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Wisconsin Men’s Basketball: Best Case, Worst Case, and Most Likely scenarios

We go over every possible scenario for the Badgers this season.

Coming off a disappointing season, and a series of frustrating recruiting misses this summer and fall, Greg Gard’s ‘23-24 Wisconsin Badgers are here with much to prove and a lot of critics to silence.

The good news is that the squad is deeper, with more talent and experience than last season’s version, and looks to be well-positioned to return to both the NCAA Tournament and the upper tier of the Big Ten.

But, the range of outcomes is still fairly broad for this team, so, with that in mind, here are the Best Case, Worst Case, and Most Likely scenarios for this version of Badger Hoops.

Best Case Scenario: Unlike in ‘22-23 where far too much was put on point guard Chucky Hepburn’s shoulders, Wisconsin is poised to unleash a stable of scoring options this season, both near the rim and on the perimeter, that should make things very difficult on its opponents.

Adding a bouncy, three-level scorer in AJ Storr and a skilled freshman big in Nolan Winter to a returning core of Connor Essegian, Steven Crowl, Chucky Hepburn, Tyler Wahl, and Max Klesmit gives Wisconsin a potentially potent offense coming off of a season where too many games were won or lost in the low 60s.

In this scenario, freshman Gus Yalden returns to give the team an extra skilled big for the rotation and those slugfest conference games to come, while fellow freshman John Blackwell contributes as the high-energy, jack-of-all-trades we’ve seen early signs of.

A more confident Carter Gilmore provides solid frontcourt minutes off the bench, as does Kamari McGee at the point. And both Markus Ilver and Isaac Lindsey chip in admirably when called upon.

A difficult non-conference slate of games (Tennessee, Marquette, Virginia, Arizona and Providence) deal the Badgers a couple of early losses, but also provides some valuable battle-testing for the demanding Big Ten season.

A much deeper, more cohesive, and resourceful team slugs out several close, gutsy victories to outduel Purdue and Michigan State at the wire to capture a Big Ten title and secure an NCAA Tournament 2-seed, before falling to Kansas in the Elite Eight. A tough end to an amazing season, but one the Badgers are very proud of.

The ‘Fire Gard’ crew is effectively muzzled, which is a lovely side benefit of this successful hoops winter.

Worst Case Scenario: Despite a talent infusion and added experience, Wisconsin’s “way too easy to figure out” offense from ’22-23 again returns and leaves the team deep into the shot clock without a good look far too often.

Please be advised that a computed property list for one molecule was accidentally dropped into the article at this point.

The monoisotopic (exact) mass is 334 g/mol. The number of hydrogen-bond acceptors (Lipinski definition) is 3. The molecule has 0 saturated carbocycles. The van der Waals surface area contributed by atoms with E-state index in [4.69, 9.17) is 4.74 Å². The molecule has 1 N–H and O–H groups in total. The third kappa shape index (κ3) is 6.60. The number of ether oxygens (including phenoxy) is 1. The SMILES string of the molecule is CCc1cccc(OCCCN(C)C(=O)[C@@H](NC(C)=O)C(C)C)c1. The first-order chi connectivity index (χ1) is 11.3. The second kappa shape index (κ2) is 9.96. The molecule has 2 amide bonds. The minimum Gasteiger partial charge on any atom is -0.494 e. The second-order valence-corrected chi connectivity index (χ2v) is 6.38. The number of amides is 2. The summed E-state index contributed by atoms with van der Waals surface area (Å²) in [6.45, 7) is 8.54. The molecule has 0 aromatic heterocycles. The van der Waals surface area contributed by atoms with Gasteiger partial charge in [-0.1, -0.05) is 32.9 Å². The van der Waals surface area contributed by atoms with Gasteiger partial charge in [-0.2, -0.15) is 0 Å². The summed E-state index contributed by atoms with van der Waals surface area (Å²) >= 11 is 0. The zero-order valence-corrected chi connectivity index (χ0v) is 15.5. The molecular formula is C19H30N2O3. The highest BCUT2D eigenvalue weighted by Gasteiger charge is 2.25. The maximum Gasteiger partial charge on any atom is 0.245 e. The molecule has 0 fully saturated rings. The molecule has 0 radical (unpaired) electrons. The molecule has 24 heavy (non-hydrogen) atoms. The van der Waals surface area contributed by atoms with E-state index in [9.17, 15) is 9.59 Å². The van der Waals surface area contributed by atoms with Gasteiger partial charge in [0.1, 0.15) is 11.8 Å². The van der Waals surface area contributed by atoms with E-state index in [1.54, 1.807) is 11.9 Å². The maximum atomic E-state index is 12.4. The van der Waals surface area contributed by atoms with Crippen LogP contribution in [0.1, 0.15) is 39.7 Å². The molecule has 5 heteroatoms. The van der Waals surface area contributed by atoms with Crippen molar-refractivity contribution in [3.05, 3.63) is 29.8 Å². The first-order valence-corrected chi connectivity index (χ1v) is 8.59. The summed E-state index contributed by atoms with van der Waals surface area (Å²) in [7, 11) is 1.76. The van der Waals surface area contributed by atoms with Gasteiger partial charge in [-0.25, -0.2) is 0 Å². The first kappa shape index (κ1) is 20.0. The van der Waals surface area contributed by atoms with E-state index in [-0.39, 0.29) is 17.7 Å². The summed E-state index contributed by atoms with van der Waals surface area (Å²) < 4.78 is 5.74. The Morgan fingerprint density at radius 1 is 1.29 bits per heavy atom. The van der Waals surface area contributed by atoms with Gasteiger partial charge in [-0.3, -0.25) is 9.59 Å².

In this scenario, injuries also contribute to the mess, with some top players missing games and often leaving the Badgers thin up front.

The freshmen, while showing signs of becoming the really good players they will soon become, are unable to provide the meaningful minutes they were once projected to contribute, exacerbating the depth issues already there due to injury.

While the team still plays sound defense, and gives maximum effort, it comes out on the short end of too many games and are forced to win a Big Ten Tournament game to sneak into The Big Dance as an 11-seed, where they lose in the first round to 6-seed Alabama to end what can only be described as a hugely disappointing season.

Most Likely Scenario: This is a similar, but slightly less optimistic version of my Best Case Scenario, finding a deep Badger team with several weapons fighting through a very difficult schedule to keep improving, eventually finding itself in the thick of the Big Ten race in February.

In this scenario, the Badgers use a more up-tempo, diverse offense and their traditionally solid defense to slug its way into the AP rankings by late December.

With some big-time wins offset periodically by tough losses in the deep and talented Big Ten, the Badgers are in the conference title discussion until the final week, eventually falling short to Tom Izzo’s Spartans.

Two wins in the conference tournament springboard the Badgers to a 5-seed in March Madness (we deserved a 3 or 4), where the squad proceeds to take down 12-seed Liberty and 4-seed Texas A&M before falling to 1-seed U Conn in the Sweet 16.

While not quite the season of glory some Badger fans hoped for, ’23-24 was a very strong return to big-time college basketball for the Badgers who seemed so far away from this just one year earlier. Expectations for ‘24-25 will be sky-high with most of the team returning.